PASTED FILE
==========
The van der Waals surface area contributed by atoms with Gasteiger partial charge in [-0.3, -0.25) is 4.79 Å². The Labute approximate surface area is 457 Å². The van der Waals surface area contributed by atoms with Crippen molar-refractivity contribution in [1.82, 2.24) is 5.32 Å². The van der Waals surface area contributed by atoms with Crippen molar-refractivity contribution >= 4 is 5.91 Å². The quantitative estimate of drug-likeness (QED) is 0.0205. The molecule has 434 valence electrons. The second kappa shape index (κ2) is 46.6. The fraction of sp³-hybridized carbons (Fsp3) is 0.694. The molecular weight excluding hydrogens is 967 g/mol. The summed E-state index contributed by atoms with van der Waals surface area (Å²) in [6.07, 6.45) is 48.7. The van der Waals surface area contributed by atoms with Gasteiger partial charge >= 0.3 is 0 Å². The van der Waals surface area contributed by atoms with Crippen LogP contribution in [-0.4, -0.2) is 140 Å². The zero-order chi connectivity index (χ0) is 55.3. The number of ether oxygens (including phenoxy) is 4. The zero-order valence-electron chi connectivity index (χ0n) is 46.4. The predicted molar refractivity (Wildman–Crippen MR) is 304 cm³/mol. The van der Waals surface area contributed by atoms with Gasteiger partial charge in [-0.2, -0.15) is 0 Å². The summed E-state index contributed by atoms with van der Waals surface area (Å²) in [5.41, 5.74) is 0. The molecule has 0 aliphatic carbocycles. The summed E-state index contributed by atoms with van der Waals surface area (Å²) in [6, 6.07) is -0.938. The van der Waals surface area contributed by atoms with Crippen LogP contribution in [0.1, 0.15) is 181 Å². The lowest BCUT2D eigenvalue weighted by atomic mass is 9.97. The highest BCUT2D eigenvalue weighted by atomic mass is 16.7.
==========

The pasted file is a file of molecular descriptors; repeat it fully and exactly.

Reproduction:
The van der Waals surface area contributed by atoms with Gasteiger partial charge in [-0.3, -0.25) is 4.79 Å². The Labute approximate surface area is 457 Å². The van der Waals surface area contributed by atoms with Crippen molar-refractivity contribution in [1.82, 2.24) is 5.32 Å². The van der Waals surface area contributed by atoms with Crippen molar-refractivity contribution >= 4 is 5.91 Å². The quantitative estimate of drug-likeness (QED) is 0.0205. The molecule has 434 valence electrons. The second kappa shape index (κ2) is 46.6. The fraction of sp³-hybridized carbons (Fsp3) is 0.694. The molecular weight excluding hydrogens is 967 g/mol. The summed E-state index contributed by atoms with van der Waals surface area (Å²) in [6.07, 6.45) is 48.7. The van der Waals surface area contributed by atoms with Gasteiger partial charge >= 0.3 is 0 Å². The van der Waals surface area contributed by atoms with Crippen LogP contribution in [-0.4, -0.2) is 140 Å². The zero-order chi connectivity index (χ0) is 55.3. The number of ether oxygens (including phenoxy) is 4. The zero-order valence-electron chi connectivity index (χ0n) is 46.4. The predicted molar refractivity (Wildman–Crippen MR) is 304 cm³/mol. The van der Waals surface area contributed by atoms with Gasteiger partial charge in [-0.2, -0.15) is 0 Å². The summed E-state index contributed by atoms with van der Waals surface area (Å²) in [5.41, 5.74) is 0. The molecule has 0 aliphatic carbocycles. The summed E-state index contributed by atoms with van der Waals surface area (Å²) in [6, 6.07) is -0.938. The van der Waals surface area contributed by atoms with Crippen LogP contribution in [0.1, 0.15) is 181 Å². The lowest BCUT2D eigenvalue weighted by atomic mass is 9.97. The highest BCUT2D eigenvalue weighted by atomic mass is 16.7.